One example is the Honest Ads Act, a bipartisan bill introduced in October by Democratic senators Mark Warner and Amy Klobuchar and cosponsored by Republican senator John McCain, is the first legislative attempt to address Russian interference.
The bill would require political advertisers on social media and other online platforms to disclose who is paying for their ads. In effect, the bill requires internet political advertisers to comply with the same disclosure standards already required of broadcast, radio, and print advertisers. But the democratic nature of digital platforms — which, unlike radio and television, allow virtually anyone to create content — means rules aimed only at advertisements will have a limited effect.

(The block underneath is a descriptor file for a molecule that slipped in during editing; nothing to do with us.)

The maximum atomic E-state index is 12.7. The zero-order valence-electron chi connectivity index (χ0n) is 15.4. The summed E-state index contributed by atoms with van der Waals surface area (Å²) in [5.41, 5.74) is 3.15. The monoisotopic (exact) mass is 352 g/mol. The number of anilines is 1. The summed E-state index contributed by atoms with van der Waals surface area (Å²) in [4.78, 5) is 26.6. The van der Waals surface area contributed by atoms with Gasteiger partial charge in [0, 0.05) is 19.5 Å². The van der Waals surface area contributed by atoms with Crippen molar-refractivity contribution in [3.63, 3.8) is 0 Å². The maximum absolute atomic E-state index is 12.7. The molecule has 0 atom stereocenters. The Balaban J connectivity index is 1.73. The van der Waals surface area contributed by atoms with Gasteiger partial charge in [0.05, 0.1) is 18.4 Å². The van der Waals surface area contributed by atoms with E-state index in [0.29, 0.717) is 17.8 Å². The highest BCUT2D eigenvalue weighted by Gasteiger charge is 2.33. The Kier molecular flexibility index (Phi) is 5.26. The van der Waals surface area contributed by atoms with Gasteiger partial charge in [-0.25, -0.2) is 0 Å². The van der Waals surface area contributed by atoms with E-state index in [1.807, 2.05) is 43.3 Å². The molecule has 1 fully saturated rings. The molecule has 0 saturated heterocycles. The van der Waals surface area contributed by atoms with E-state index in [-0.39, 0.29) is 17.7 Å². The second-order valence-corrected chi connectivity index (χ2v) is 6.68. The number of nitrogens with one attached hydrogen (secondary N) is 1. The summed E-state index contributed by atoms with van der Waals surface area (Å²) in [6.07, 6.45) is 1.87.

Even the bill’s proponents agree that it will do little to hinder the Russians.
“It’s a good piece of legislation to address the modern realities of campaign financing and the need for disclosure,” Adam Sharp, former head of news, government, and elections at Twitter, told Wired magazine. “But I’m skeptical of how it will tamp down on behavior by bad actors like we saw in the 2016 election.”
Congress will need to address social media-based botnet accounts, perhaps the most effective tool utilized by the Russians in 2016, and there are a number of ways to identify and eliminate botnet accounts, some more intrusive and sophisticated than others.
Botnets distort the democratic pretenses of social network sites such as Facebook, Instagram and Twitter. Their existence is inconsistent with the notion that these social networks are the modern day version of the ‘public square.’